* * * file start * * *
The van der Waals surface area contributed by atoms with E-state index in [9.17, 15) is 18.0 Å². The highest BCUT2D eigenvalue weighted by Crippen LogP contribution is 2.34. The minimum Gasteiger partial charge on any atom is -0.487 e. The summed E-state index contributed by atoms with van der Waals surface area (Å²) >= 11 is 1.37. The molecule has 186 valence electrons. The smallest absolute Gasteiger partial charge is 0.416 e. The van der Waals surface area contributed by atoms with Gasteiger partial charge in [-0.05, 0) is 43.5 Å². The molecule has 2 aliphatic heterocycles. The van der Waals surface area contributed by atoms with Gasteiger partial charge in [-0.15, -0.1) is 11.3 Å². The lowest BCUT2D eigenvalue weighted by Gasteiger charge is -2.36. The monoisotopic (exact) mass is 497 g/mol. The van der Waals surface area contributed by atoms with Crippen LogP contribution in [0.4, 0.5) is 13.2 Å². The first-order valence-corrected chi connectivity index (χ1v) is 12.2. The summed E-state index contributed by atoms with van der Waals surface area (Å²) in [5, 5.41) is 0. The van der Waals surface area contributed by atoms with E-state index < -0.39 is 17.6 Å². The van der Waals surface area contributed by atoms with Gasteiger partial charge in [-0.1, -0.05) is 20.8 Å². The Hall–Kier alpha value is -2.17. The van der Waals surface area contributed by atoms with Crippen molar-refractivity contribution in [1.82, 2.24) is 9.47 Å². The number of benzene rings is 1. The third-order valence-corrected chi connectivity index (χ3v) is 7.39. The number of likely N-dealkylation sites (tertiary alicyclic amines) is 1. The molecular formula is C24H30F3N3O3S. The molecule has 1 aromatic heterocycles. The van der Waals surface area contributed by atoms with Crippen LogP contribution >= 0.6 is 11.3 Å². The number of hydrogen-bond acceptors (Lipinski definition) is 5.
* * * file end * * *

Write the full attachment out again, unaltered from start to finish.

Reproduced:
The van der Waals surface area contributed by atoms with E-state index in [9.17, 15) is 18.0 Å². The highest BCUT2D eigenvalue weighted by Crippen LogP contribution is 2.34. The minimum Gasteiger partial charge on any atom is -0.487 e. The summed E-state index contributed by atoms with van der Waals surface area (Å²) >= 11 is 1.37. The molecule has 186 valence electrons. The smallest absolute Gasteiger partial charge is 0.416 e. The van der Waals surface area contributed by atoms with Gasteiger partial charge in [-0.05, 0) is 43.5 Å². The molecule has 2 aliphatic heterocycles. The van der Waals surface area contributed by atoms with Gasteiger partial charge in [-0.15, -0.1) is 11.3 Å². The lowest BCUT2D eigenvalue weighted by Gasteiger charge is -2.36. The monoisotopic (exact) mass is 497 g/mol. The van der Waals surface area contributed by atoms with Crippen LogP contribution in [0.4, 0.5) is 13.2 Å². The first-order valence-corrected chi connectivity index (χ1v) is 12.2. The summed E-state index contributed by atoms with van der Waals surface area (Å²) in [5, 5.41) is 0. The van der Waals surface area contributed by atoms with E-state index < -0.39 is 17.6 Å². The van der Waals surface area contributed by atoms with Gasteiger partial charge in [-0.1, -0.05) is 20.8 Å². The Hall–Kier alpha value is -2.17. The van der Waals surface area contributed by atoms with Crippen molar-refractivity contribution in [1.82, 2.24) is 9.47 Å². The number of benzene rings is 1. The third-order valence-corrected chi connectivity index (χ3v) is 7.39. The number of likely N-dealkylation sites (tertiary alicyclic amines) is 1. The molecular formula is C24H30F3N3O3S. The molecule has 1 aromatic heterocycles. The van der Waals surface area contributed by atoms with Crippen LogP contribution >= 0.6 is 11.3 Å². The number of hydrogen-bond acceptors (Lipinski definition) is 5.